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Lankinen emerges with Blackhawks through hard work, consistency

Rookie has climbed to No. 1 goalie after starting season No. 3 on depth chart

by Tracey Myers @Tramyers_NHL / Staff Writer

Kevin Lankinen has traveled a long road to his spot as the No. 1 goalie for the Chicago Blackhawks. But he's not ready to declare the journey finished.

The rookie has started 11 of Chicago's 17 games this season, but the 25-year-old said he doesn't have any kind of edge on Malcolm Subban and Collin Delia, the other two goalies who have played for the Blackhawks this season.

"I'm here for the first year," Lankinen said. "Whenever I get the chance to start, I'm going to earn my net. Whenever I get the start, I'll just do my best and go from there."

Lankinen is likely to start again for the Blackhawks when they play at the Detroit Red Wings on Wednesday (7:30 p.m. ET; NBCSN).

He is 6-2-3 with a 2.49 goals-against average and a .925 save percentage, statistics that are more impressive considering he never played an NHL regular-season game until Jan. 19, when he made his debut against the Florida Panthers.

"He's such a hard-working and driven individual, it's not surprising, really," Blackhawks developmental goaltending coach Peter Aubry said. "Especially with the consistency component. He brings the same thing, day in and day out, whether he has a practice jersey on or a game jersey on. I feel really good about the fact that he's doing it day in and day out."

Lankinen has been tested but he hasn't been rattled. He allowed five goals on 30 shots in his NHL debut, a 5-4 overtime loss to the Panthers, and six goals on 43 shots in a 6-5 loss to the Columbus Blue Jackets on Thursday.

But after each loss, coach Jeremy Colliton started Lankinen the next game, and he responded each time. He made 30 saves in a 4-1 win against the Red Wings on Jan. 22 and 29 saves in a 3-2 overtime win against the Blue Jackets on Saturday.

He's allowed two goals or fewer in seven of his 11 starts, and his eight starts with a save percentage of .900 or better is tied for third in the NHL, behind Semyon Varlamov of the New York Islanders and Andrei Vasilevskiy of the Tampa Bay Lightning (nine each). Lankinen's .936 even-strength save percentage is sixth in the NHL among goalies to play at least five games.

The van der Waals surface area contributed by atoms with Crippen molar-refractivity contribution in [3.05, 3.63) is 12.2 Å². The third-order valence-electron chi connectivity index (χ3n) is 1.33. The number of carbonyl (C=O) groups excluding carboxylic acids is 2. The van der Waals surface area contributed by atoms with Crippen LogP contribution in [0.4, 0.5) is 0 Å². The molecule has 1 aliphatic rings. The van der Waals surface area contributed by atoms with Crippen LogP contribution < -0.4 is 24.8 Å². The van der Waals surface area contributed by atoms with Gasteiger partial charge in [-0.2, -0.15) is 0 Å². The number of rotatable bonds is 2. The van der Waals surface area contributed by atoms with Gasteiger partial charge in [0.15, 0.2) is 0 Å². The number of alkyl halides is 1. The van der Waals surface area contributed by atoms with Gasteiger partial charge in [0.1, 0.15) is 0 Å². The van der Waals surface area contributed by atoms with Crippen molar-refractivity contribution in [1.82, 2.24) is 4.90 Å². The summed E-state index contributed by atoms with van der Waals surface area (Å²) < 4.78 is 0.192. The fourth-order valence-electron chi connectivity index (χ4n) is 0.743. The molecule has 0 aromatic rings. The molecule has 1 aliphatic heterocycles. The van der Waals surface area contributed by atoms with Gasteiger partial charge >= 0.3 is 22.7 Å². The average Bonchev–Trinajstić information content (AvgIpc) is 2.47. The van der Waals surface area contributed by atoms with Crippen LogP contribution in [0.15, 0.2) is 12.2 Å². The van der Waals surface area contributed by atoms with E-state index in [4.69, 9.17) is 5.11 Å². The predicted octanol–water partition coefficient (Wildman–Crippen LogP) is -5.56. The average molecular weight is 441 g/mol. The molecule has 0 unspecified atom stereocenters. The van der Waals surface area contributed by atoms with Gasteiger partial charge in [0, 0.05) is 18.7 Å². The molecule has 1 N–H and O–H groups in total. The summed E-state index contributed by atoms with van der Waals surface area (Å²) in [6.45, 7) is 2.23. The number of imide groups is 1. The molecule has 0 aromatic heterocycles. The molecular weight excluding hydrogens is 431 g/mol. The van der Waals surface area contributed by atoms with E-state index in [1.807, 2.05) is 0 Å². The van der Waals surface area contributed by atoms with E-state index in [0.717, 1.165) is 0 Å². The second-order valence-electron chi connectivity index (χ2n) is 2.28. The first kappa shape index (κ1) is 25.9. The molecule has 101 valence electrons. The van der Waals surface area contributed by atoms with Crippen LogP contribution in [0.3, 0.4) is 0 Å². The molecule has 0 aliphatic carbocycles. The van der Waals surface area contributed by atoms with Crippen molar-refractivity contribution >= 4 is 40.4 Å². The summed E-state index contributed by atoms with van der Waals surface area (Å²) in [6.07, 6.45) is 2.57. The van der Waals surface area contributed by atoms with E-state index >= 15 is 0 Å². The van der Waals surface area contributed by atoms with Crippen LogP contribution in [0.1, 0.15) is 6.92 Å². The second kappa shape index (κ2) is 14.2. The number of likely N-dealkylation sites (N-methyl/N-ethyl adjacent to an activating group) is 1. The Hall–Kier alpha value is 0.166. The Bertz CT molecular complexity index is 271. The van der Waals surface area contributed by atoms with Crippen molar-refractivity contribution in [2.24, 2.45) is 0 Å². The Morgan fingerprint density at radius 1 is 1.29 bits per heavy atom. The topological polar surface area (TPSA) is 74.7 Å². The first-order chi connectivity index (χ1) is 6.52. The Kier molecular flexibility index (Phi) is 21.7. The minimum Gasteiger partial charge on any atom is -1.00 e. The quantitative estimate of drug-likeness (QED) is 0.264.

"I love his composure, his demeanor, how he carries himself, and I wanted to give him a chance to respond to it right away instead of sitting on it a bunch of days," Colliton said Saturday. "It's a hard league, so you're going to be tested every day. He's been really good for us."

Video: CAR@CHI: Lankinen stops Aho on the door step

Prior to signing with the Blackhawks, Lankinen played four seasons in Liiga, the top professional league in his native Finland, and was 43-37-21 with a 2.10 GAA and a .918 save percentage in 105 games with HIFK and KooKoo.

He played the past two seasons for Rockford of the American Hockey League, where he was 15-18-6 with a 2.77 GAA and a .909 save percentage in 40 games while adjusting to the smaller ice in North America.

"When he left to go to North America, he had to adapt his game from the bigger rink to the smaller rink: how you play the angles, how much you can challenge, those kinds of details," HIFK goaltending coach Jan Lundell said. "He has always been really good moving on his skates. Technically he's really good, and in his couple of years over there his game and how fast he moves and how strong he is on his legs, that's really impressed me a lot."

Lankinen is the most recent Finland-born goalie to find NHL success, along with contemporaries Juuse Saros of the Nashville Predators, Joonas Korpisalo of the Columbus Blue Jackets, Kaapo Kahkonen of the Minnesota Wild and Ville Husso of the St. Louis Blues.

That group looked up to older NHL goalies from Finland, including Tuukka Rask of the Boston Bruins and Pekka Rinne of the Predators, as well as retired goalies Miikka Kiprusoff and Kari Lehtonen.

The foundation built in Finland for its goalies transfers well to the NHL because the focus there remains on areas where the game has changed the most.

"The game is getting faster, so you have to be better on your feet moving and I think that's a big thing in Finland," Lundell said. "We're pretty focused in our approach that we have to be really, really good on our feet so that we can play under the puck and control all the angles."

Time will tell if Lankinen will be the next top NHL goalie from Finland, but he has exceeded expectations so far, taking the No. 1 job in Chicago after beginning training camp No. 3 on the depth chart.

"It's nice to see him getting the chance to show that he can play," Lundell said. "It doesn't surprise me because he's worked so hard for this opportunity and he has prepared himself both physically and mentally for this opportunity, as you can see in how he's playing and how solid he is. He's ready for the challenge."

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